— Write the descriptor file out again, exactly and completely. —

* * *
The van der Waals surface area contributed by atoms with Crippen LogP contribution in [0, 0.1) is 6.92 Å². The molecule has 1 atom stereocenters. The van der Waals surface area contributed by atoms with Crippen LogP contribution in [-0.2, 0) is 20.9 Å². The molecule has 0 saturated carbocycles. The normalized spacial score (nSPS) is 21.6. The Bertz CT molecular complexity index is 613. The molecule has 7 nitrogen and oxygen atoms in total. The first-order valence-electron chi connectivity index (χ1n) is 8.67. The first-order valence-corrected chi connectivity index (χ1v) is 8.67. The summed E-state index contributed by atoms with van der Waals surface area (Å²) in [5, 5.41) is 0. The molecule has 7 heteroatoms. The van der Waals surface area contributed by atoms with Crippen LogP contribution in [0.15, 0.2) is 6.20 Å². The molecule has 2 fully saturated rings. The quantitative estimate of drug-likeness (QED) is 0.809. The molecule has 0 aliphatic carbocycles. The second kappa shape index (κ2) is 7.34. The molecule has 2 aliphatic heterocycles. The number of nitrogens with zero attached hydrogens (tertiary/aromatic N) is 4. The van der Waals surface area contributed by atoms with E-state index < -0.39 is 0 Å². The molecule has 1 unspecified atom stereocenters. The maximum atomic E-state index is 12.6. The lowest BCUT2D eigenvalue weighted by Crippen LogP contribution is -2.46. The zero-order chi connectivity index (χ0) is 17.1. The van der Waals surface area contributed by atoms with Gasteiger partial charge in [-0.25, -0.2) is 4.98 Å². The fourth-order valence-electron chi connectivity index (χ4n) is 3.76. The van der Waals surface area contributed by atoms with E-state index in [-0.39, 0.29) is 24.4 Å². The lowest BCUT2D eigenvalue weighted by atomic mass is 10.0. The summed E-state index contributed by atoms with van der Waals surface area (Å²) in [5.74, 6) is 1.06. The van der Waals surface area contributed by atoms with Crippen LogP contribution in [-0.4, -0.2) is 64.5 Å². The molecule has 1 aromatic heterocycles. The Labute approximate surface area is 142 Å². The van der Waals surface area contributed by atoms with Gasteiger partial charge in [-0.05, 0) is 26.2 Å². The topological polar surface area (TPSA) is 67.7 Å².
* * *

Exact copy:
The van der Waals surface area contributed by atoms with Crippen LogP contribution in [0, 0.1) is 6.92 Å². The molecule has 1 atom stereocenters. The van der Waals surface area contributed by atoms with Crippen LogP contribution in [-0.2, 0) is 20.9 Å². The molecule has 0 saturated carbocycles. The normalized spacial score (nSPS) is 21.6. The Bertz CT molecular complexity index is 613. The molecule has 7 nitrogen and oxygen atoms in total. The first-order valence-electron chi connectivity index (χ1n) is 8.67. The first-order valence-corrected chi connectivity index (χ1v) is 8.67. The summed E-state index contributed by atoms with van der Waals surface area (Å²) in [5, 5.41) is 0. The molecule has 7 heteroatoms. The van der Waals surface area contributed by atoms with Crippen LogP contribution in [0.15, 0.2) is 6.20 Å². The molecule has 2 fully saturated rings. The quantitative estimate of drug-likeness (QED) is 0.809. The molecule has 0 aliphatic carbocycles. The second kappa shape index (κ2) is 7.34. The molecule has 2 aliphatic heterocycles. The number of nitrogens with zero attached hydrogens (tertiary/aromatic N) is 4. The van der Waals surface area contributed by atoms with E-state index < -0.39 is 0 Å². The molecule has 1 unspecified atom stereocenters. The maximum atomic E-state index is 12.6. The lowest BCUT2D eigenvalue weighted by Crippen LogP contribution is -2.46. The zero-order chi connectivity index (χ0) is 17.1. The van der Waals surface area contributed by atoms with Gasteiger partial charge in [-0.25, -0.2) is 4.98 Å². The fourth-order valence-electron chi connectivity index (χ4n) is 3.76. The van der Waals surface area contributed by atoms with E-state index in [-0.39, 0.29) is 24.4 Å². The lowest BCUT2D eigenvalue weighted by atomic mass is 10.0. The summed E-state index contributed by atoms with van der Waals surface area (Å²) in [5.74, 6) is 1.06. The van der Waals surface area contributed by atoms with Crippen LogP contribution in [-0.4, -0.2) is 64.5 Å². The molecule has 1 aromatic heterocycles. The Labute approximate surface area is 142 Å². The van der Waals surface area contributed by atoms with Gasteiger partial charge in [-0.05, 0) is 26.2 Å². The topological polar surface area (TPSA) is 67.7 Å².